Five-time Grammy-award nominated classical musician Michael Feinstein has performed at the White House, Buckingham Palace, Carnegie Hall and many other “iconic venues” throughout his 30-year-career. His last experience performing at Chautauqua Institution about 20 years ago made an impression on him.
“It is a legendary place,” Fein- stein said. “It is legendary for the wonderful, eclectic music it has brought to so many (people). It has a reputation as being a very gratifying place to perform, and that was my experience as well.”
Feinstein appreciated the “feeling of community and connection” he had with the audience during his last show at the Institution. At 8:15 p.m. Friday, July 13, in the Amphitheater, Feinstein is looking forward to coming back to Chautauqua, this time with special guest Storm Large.
Feinstein discovered his love of music at the age of 5 in his hometown of Columbus, Ohio. From that point on, he always had a passion for learning pieces from early 20th-century composers and musicians. This led him to form the Great American Songbook Foundation, a nonprofit “dedicated to celebrating the art form and preserving it” through various educational programs.
No artist inspired Feinstein more than American composer and pianist George Gershwin. Feinstein found Gershwin’s work to be “alive and fresh,” despite its age. Yet Feinstein also appreciates a plethora of musicians and different genres and styles of music, including jazz and Cabaret.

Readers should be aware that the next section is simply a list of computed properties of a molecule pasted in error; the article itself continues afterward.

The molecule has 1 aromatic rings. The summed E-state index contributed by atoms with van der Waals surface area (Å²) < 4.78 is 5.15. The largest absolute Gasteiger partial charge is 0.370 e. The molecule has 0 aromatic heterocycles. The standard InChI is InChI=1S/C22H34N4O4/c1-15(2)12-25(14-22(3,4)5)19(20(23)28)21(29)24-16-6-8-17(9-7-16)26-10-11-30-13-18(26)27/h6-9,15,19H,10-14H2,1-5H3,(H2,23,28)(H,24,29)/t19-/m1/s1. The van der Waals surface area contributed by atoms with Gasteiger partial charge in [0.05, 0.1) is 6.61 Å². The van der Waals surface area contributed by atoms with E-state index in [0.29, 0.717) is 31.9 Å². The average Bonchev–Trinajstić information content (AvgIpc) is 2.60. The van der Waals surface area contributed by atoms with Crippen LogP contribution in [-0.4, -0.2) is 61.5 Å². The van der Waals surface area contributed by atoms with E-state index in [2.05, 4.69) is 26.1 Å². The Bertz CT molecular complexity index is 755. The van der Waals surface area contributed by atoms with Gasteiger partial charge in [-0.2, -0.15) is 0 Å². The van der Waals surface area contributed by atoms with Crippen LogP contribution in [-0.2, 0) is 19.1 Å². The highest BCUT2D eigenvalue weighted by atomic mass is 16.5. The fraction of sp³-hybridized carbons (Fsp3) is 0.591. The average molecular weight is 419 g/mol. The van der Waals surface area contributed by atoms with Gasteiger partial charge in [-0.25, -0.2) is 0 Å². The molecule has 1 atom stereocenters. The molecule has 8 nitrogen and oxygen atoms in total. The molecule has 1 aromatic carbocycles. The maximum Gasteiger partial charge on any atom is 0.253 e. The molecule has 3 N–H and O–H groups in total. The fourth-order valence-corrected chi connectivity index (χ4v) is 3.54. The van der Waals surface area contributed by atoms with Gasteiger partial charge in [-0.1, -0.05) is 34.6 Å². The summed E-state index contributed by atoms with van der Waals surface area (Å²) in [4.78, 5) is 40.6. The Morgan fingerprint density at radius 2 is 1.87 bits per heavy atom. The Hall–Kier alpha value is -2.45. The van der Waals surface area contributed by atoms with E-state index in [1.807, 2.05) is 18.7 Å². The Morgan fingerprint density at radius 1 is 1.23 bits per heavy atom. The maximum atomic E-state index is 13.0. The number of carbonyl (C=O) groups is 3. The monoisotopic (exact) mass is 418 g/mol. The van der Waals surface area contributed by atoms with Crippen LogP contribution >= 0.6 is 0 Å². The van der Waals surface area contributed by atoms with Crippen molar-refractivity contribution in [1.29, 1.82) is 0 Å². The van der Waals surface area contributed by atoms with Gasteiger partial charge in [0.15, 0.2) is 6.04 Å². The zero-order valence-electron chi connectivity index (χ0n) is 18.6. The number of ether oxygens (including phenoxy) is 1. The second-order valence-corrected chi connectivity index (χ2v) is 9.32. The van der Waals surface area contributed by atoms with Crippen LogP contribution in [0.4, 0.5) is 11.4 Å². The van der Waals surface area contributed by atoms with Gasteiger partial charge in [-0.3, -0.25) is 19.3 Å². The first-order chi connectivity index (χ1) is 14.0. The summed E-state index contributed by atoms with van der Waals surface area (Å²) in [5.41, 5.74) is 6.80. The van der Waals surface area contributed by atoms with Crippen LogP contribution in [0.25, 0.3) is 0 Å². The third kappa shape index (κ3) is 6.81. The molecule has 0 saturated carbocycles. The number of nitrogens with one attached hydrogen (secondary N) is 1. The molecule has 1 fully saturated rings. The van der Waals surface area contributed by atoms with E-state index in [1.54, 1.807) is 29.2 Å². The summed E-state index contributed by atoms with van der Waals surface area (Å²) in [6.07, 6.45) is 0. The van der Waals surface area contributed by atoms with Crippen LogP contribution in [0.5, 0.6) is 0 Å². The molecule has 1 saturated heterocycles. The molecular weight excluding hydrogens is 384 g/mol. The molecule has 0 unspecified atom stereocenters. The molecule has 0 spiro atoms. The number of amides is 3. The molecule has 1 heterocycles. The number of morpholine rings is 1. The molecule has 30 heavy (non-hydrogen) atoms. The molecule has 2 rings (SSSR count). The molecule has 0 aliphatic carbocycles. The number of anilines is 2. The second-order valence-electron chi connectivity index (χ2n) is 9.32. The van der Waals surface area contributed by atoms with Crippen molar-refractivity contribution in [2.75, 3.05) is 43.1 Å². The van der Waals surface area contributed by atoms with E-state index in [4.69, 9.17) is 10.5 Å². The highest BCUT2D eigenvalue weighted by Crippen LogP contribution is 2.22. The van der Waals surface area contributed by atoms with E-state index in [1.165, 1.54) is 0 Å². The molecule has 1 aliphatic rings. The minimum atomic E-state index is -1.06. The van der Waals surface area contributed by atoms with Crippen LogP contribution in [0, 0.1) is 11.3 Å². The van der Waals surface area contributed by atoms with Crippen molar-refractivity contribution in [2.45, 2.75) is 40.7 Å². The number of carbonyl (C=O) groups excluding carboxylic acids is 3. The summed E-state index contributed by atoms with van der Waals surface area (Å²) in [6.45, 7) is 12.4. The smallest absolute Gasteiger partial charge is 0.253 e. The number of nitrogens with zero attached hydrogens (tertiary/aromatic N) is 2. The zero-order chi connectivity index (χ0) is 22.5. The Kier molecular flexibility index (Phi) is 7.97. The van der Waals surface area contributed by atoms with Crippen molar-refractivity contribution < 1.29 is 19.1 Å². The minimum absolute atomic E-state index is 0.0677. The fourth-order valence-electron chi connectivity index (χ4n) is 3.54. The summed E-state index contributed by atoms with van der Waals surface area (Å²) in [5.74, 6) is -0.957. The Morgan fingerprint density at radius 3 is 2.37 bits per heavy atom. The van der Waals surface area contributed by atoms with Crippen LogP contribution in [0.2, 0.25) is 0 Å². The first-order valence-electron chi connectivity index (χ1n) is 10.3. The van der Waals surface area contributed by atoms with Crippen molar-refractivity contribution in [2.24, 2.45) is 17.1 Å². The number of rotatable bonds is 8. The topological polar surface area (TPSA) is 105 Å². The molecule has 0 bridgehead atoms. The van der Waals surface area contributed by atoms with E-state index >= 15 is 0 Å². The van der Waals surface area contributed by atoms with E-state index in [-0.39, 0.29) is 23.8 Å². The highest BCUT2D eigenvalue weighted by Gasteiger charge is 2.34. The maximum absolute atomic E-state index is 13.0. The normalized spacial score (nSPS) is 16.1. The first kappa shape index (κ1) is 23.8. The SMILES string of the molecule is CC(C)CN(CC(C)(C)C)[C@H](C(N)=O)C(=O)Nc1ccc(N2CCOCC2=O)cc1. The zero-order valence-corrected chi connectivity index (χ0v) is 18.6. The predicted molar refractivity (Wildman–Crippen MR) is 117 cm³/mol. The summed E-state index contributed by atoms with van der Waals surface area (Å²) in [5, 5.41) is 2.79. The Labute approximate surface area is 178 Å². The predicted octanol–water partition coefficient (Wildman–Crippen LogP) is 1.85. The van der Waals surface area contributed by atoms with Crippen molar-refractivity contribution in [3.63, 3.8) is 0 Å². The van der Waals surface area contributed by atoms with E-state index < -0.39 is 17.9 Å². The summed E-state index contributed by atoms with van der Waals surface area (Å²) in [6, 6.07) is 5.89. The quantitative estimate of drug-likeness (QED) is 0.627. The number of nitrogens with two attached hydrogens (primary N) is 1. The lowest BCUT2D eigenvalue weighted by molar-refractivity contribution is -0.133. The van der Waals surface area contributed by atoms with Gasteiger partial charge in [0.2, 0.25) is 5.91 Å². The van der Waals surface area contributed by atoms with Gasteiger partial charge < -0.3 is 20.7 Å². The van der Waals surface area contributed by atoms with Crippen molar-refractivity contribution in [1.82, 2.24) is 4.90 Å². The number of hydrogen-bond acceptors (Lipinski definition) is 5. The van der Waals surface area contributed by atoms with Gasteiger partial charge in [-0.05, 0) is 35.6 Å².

“I am deeply inspired by so many songwriters of the Golden Age because the craft of their work is exquisite and extraordinary,” Feinstein said. “I’m inspired by singers from Frank Sinatra to Bing Crosby and everything in between.”
Feinstein said his performance at the Institution will include “cocktail music” and pieces that are celebratory in nature, reminiscent of the “nightclub ’50s and ’60s” scene. This type of music has jazz roots and is characterized as easy listening.
For this particular tour, dubbed “Shaken & Stirred — Classic Songs Reimagined,” Feinstein said he saw American singer and actress Storm Large as the perfect co-headliner.
“She is a remarkable talent,” Feinstein said. “She is a person who can sing any kind of music. … First and foremost,she is a superb entertainer who (can) galvanize and connect with an audience in a beautiful (and) rare fashion. She loves all kinds of music and embraces it.”
Like Feinstein, Large has dabbled in multiple genres of music, including rock, metal and jazz. She was a contestant on CBS’s reality television show “Rock Star: Supernova” and has toured around the world with the Portland-based band Pink Martini.
Feinstein’s performance with Large at the Institution is one of many planned into his summer schedule. Saturday, Feinstein and Large will head to Boone, North Carolina, to continue their “Shake & Stirred” tour. From there, Feinstein will play shows in Georgia, Illinois, California and New York, in addition to holding various musical education programs throughout the country.
“I’ve got a busy summer, but certainly this show with Storm at Chautauqua should be a highlight,” Feinstein said.